“When Jerry and Betsy retired Prancer from their breeding program Janie and I were fortunate and gifted to get her back to our family. When she arrived it was like looking at her mother Fate. The look in her eyes, same personality. I always wonder if dogs know that they used to be at a home or kennel in their earlier lives. She adjusted well. She was instantly part of our family. I can’t recall how many times I called her “Fate” while I was hunting with her.
“I have had other breeds of dogs and had some very good ones, but you know when a breed and style suits you. I like to put it in simple laymen terms. Everyone drives different vehicles. They all get you to the same location. But I have settled on driving a Cadillac. They are smooth, easy to look at, and with a little polish they hold their value. Prancer was a Cadillac.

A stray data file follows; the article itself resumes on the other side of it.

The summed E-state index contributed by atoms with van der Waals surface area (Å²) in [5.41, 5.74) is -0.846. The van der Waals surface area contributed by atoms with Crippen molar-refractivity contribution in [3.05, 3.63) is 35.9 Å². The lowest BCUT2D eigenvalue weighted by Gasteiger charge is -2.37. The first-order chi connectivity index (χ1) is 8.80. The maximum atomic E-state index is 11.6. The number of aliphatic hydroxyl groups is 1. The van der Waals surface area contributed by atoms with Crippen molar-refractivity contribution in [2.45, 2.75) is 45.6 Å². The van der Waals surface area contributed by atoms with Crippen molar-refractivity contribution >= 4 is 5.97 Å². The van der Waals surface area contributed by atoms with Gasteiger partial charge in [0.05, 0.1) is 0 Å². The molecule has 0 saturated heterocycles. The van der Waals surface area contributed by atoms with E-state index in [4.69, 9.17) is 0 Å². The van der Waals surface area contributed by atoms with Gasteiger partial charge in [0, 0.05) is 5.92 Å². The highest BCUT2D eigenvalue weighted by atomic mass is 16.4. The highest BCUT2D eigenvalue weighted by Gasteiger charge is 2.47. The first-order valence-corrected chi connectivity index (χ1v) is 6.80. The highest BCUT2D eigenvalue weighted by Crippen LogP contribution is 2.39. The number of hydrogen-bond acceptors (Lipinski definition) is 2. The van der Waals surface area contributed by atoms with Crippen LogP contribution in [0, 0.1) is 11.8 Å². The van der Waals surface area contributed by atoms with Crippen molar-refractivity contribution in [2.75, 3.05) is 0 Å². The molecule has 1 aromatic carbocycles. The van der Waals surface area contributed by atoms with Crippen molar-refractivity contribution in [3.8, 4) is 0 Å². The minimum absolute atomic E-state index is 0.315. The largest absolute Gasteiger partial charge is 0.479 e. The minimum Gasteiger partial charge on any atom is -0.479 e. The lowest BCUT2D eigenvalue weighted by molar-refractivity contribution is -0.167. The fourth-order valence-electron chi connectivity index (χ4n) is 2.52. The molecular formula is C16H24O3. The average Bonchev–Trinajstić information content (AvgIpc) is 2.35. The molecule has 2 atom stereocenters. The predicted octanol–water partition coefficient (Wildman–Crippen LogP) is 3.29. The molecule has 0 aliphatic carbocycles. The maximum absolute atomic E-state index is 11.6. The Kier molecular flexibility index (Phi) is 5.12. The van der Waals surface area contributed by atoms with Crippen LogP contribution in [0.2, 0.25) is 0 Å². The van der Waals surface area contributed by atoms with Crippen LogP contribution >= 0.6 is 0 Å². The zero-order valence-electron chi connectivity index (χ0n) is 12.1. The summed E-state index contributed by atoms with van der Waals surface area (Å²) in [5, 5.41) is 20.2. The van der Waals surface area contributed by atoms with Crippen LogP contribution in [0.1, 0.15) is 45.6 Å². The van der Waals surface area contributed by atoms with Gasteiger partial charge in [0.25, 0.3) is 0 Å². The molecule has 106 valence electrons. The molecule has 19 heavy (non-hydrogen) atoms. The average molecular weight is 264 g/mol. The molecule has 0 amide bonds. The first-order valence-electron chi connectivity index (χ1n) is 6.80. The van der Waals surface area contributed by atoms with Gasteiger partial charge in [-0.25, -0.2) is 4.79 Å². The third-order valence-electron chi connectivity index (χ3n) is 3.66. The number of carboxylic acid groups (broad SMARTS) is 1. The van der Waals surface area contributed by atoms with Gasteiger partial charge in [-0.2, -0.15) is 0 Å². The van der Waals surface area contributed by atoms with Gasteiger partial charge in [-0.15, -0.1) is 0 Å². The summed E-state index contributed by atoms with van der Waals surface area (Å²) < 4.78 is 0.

After a day in the woods, Mark Fouts proudly shows off his trio of female pointers: Prancer, on left, with her daughters Jordy and Timber.
“In the field she was a truly honest dog. If she had a point there was a bird somewhere, trust her. Jerry and Betsy brought out the best in her and she was able to pass those traits on to her offspring. Right now I have two dogs from Prancer, Northwoods Fallset Timber and Northwoods Fallset Jordy. The fleet of Cadillacs is still going strong.
“When you lose a dog like Prancer I think you miss a little heartbeat. Sometimes it is hard to get your breath back when it happens. With wet eyes you have to remember the good times and the love that they give back unconditionally, no strings attached.
“Thank you to Northwoods Bird Dogs for letting your family be a part of ours.”
~ Mark Fouts
This caution is repetitive but it is not redundant.
Jerry and I know of bad things that have happened to puppies over the Fourth of July holiday. They have become so scared that they panic, run away and are lost. Some have been hit by a vehicle. Others have chewed out of crates, breaking teeth and scratching until their paws are bloody.